Between the Lines of Engagement in Museums: Indiana University and the Children’s Museum of Indianapolis

May 1st, 2008 | RESEARCH

The concept of engagement across the learning sciences and in museums draws from research on visitor interests, motivations, and behaviors. Such involvement by museum visitors reveals institutional and field expectations about museum efficacy and demonstrated impact. However, engagement is a concept with different uses and interpretations across institutions and fields. If we are going to talk about visitor engagement in museums specifically, it is incumbent on museum educators to understand and address the values that are associated with this idea. What does engagement look like and sound like in a museum's exhibitions, programs, and visitor studies? In this paper we present critical questions to frame a discussion on the assumptions, values and cautions that come with the concept of engagement in a museum setting. We present practical examples from research in a children's museum and discuss the implications of using engagement concepts in museum work. We argue that the ways in which museum staff observe and measure visitor behaviors are guided by assumptions and values, institutional goals and values, and the visitor's assumptions and values. Understanding learning sciences research can aid in the articulation of what visitor engagement looks like for an institution.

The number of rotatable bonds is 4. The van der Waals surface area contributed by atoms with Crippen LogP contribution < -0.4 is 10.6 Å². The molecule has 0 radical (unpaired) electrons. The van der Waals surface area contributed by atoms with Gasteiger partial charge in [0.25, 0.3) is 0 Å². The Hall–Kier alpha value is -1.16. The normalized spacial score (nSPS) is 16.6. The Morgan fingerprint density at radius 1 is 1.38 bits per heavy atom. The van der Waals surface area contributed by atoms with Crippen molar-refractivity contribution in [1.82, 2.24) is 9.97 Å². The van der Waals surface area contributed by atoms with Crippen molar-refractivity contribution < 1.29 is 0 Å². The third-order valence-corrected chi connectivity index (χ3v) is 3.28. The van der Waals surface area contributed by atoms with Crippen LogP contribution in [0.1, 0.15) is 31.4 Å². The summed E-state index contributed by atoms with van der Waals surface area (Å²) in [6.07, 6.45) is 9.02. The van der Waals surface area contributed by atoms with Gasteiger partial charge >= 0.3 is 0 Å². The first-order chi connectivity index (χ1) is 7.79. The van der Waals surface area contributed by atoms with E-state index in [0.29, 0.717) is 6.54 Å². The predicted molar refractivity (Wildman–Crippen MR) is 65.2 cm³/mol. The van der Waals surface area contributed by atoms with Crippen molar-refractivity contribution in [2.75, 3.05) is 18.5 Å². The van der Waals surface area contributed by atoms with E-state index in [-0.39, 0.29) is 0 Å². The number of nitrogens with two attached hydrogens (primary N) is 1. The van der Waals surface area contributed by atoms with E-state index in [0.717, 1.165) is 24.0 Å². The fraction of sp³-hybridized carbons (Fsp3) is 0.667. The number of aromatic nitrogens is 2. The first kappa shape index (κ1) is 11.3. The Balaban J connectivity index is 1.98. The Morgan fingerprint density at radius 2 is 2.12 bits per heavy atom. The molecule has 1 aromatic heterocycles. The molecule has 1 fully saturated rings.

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Team Members

Indiana University, Contributor
Children's Museum of Indianapolis, Contributor
Elizabeth Wood, Author
Barbara Wolf, Author


Publication: Journal of Museum Education
Volume: 33
Number: 2
Page(s): 121

Related URLs


Audience: Evaluators | General Public | Museum | ISE Professionals
Discipline: Education and learning science | General STEM
Resource Type: Peer-reviewed article | Research Products
Environment Type: Exhibitions | Museum and Science Center Exhibits | Museum and Science Center Programs | Public Programs